Local heat/mass transfer phenomena in rotating passage, part 1: Smooth passage

Kyung Min Kim, Yun Young Kim, Dong Hyun Lee, Dong Ho Rhee, Hyung Hee Cho

Research output: Contribution to journalArticle

20 Citations (Scopus)

Abstract

Local heat/mass transfer and flow characteristics in a rotating smooth passage are investigated. Mass transfer experiments are performed to obtain detailed heat/mass transfer coefficients on the leading and trailing surfaces. The passage is modeled after an internal coolant channel of modern gas turbine blades and contains a 180-deg turn. The aspect ratio of the passage is 0.5. The rotational and flow condition is adjusted to five rotation numbers from 0.0 to 0.20 and a fixed Reynolds number of 10 × 103, respectively. To verify the heat/mass transfer augmentation, internal flow structures are calculated for the same conditions using a commercial code. For the stationary case, the geometry of the 180-deg turn dominantly determines heat/mass transfer and flow characteristics in the turn and in the upstream region of the second pass by generating a pair of counter-rotating vortices. For the rotating case, however, only a single vortex cell is produced close to the leading surface in the turning region because the Coriolis force deflects the radial flow. It subsequently results in heat/mass transfer discrepancy on the leading and trailing surfaces and changes heat/mass transfer characteristics in the second pass significantly. The estimation of the centrifugal buoyancy force effect is conducted, and the results of the mass transfer experiment agree well with those of the heat transfer experiment for low-buoyancy parameters such as a Rayleigh number of 8.8 × 107 and a density ratio Δρ/ρ of 0.043.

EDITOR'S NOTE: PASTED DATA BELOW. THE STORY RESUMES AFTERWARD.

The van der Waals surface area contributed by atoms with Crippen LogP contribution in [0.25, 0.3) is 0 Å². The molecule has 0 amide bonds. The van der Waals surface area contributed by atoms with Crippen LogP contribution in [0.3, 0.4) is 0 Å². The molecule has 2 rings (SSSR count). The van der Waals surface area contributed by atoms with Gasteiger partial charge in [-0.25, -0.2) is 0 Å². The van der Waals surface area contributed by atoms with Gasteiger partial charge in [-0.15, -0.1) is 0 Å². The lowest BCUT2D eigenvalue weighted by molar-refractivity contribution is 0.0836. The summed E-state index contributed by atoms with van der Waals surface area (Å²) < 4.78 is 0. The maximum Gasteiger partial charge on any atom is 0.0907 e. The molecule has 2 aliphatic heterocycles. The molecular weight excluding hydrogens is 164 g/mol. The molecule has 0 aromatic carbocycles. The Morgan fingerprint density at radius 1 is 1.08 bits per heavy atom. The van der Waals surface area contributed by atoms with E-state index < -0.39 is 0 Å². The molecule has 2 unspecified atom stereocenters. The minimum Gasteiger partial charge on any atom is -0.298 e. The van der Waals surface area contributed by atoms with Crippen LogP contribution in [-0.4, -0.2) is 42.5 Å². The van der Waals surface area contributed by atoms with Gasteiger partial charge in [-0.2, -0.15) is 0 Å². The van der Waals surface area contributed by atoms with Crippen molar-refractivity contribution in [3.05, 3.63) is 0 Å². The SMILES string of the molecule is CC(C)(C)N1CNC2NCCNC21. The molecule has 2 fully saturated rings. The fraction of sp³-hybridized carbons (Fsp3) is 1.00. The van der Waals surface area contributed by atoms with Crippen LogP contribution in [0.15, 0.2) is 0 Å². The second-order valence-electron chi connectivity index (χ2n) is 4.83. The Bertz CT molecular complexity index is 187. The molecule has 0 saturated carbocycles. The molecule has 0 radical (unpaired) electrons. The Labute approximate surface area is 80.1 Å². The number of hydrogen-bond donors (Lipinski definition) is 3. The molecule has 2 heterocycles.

Original languageEnglish
Pages (from-to)188-198
Number of pages11
JournalJournal of Thermophysics and Heat Transfer
Volume20
Issue number2
DOIs
Publication statusPublished - 2006 Jan 1

All Science Journal Classification (ASJC) codes

  • Condensed Matter Physics
  • Aerospace Engineering
  • Mechanical Engineering
  • Fluid Flow and Transfer Processes
  • Space and Planetary Science

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